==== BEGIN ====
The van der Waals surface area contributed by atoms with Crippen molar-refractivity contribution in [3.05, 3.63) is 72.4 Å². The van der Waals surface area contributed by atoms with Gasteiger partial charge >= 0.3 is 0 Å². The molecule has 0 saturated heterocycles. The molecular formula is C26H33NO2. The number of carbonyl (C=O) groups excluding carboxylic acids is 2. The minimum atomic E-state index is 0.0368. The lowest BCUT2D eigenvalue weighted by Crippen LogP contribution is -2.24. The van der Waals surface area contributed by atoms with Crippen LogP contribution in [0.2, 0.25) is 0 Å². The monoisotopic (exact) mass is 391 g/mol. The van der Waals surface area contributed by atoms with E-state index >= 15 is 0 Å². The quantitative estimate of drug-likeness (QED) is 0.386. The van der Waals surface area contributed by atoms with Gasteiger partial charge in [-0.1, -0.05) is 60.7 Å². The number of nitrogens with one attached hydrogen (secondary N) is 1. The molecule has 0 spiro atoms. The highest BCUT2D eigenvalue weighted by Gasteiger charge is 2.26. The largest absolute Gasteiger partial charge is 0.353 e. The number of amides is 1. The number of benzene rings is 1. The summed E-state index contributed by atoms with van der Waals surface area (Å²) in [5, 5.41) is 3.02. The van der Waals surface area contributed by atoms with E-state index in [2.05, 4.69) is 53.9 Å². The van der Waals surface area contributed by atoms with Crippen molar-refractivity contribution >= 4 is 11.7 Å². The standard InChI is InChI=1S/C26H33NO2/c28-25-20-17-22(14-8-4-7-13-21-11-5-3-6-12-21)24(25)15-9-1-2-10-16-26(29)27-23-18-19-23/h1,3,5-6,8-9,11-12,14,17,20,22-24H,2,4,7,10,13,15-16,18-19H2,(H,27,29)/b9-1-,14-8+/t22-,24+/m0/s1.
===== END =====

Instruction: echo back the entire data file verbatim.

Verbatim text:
The van der Waals surface area contributed by atoms with Crippen molar-refractivity contribution in [3.05, 3.63) is 72.4 Å². The van der Waals surface area contributed by atoms with Gasteiger partial charge >= 0.3 is 0 Å². The molecule has 0 saturated heterocycles. The molecular formula is C26H33NO2. The number of carbonyl (C=O) groups excluding carboxylic acids is 2. The minimum atomic E-state index is 0.0368. The lowest BCUT2D eigenvalue weighted by Crippen LogP contribution is -2.24. The van der Waals surface area contributed by atoms with Crippen LogP contribution in [0.2, 0.25) is 0 Å². The monoisotopic (exact) mass is 391 g/mol. The van der Waals surface area contributed by atoms with E-state index >= 15 is 0 Å². The quantitative estimate of drug-likeness (QED) is 0.386. The van der Waals surface area contributed by atoms with Gasteiger partial charge in [-0.1, -0.05) is 60.7 Å². The number of nitrogens with one attached hydrogen (secondary N) is 1. The molecule has 0 spiro atoms. The highest BCUT2D eigenvalue weighted by Gasteiger charge is 2.26. The largest absolute Gasteiger partial charge is 0.353 e. The number of amides is 1. The number of benzene rings is 1. The summed E-state index contributed by atoms with van der Waals surface area (Å²) in [5, 5.41) is 3.02. The van der Waals surface area contributed by atoms with E-state index in [2.05, 4.69) is 53.9 Å². The van der Waals surface area contributed by atoms with Crippen molar-refractivity contribution >= 4 is 11.7 Å². The standard InChI is InChI=1S/C26H33NO2/c28-25-20-17-22(14-8-4-7-13-21-11-5-3-6-12-21)24(25)15-9-1-2-10-16-26(29)27-23-18-19-23/h1,3,5-6,8-9,11-12,14,17,20,22-24H,2,4,7,10,13,15-16,18-19H2,(H,27,29)/b9-1-,14-8+/t22-,24+/m0/s1.